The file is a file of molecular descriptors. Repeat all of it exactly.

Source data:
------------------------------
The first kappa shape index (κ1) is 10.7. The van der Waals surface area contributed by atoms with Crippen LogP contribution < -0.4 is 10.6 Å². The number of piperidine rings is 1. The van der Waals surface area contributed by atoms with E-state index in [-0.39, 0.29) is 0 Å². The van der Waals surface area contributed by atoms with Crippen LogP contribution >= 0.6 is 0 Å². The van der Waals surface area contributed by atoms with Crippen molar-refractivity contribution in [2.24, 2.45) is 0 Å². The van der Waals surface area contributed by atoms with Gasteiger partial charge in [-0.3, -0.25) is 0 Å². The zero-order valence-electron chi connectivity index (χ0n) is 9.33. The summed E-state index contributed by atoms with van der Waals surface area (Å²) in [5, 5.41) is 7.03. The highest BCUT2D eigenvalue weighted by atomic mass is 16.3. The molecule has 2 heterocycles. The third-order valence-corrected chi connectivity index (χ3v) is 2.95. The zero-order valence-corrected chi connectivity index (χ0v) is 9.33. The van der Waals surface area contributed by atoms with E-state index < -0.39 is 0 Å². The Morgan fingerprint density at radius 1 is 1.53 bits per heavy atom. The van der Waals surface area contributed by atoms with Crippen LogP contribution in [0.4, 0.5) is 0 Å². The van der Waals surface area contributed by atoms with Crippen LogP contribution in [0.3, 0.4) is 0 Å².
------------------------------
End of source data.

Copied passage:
The first kappa shape index (κ1) is 10.7. The van der Waals surface area contributed by atoms with Crippen LogP contribution < -0.4 is 10.6 Å². The number of piperidine rings is 1. The van der Waals surface area contributed by atoms with E-state index in [-0.39, 0.29) is 0 Å². The van der Waals surface area contributed by atoms with Crippen LogP contribution >= 0.6 is 0 Å². The van der Waals surface area contributed by atoms with Crippen molar-refractivity contribution in [2.24, 2.45) is 0 Å². The van der Waals surface area contributed by atoms with Gasteiger partial charge in [-0.3, -0.25) is 0 Å². The zero-order valence-electron chi connectivity index (χ0n) is 9.33. The summed E-state index contributed by atoms with van der Waals surface area (Å²) in [5, 5.41) is 7.03. The highest BCUT2D eigenvalue weighted by atomic mass is 16.3. The molecule has 2 heterocycles. The third-order valence-corrected chi connectivity index (χ3v) is 2.95. The zero-order valence-corrected chi connectivity index (χ0v) is 9.33. The van der Waals surface area contributed by atoms with E-state index < -0.39 is 0 Å². The Morgan fingerprint density at radius 1 is 1.53 bits per heavy atom. The van der Waals surface area contributed by atoms with Crippen LogP contribution in [0.4, 0.5) is 0 Å². The van der Waals surface area contributed by atoms with Crippen LogP contribution in [0.3, 0.4) is 0 Å².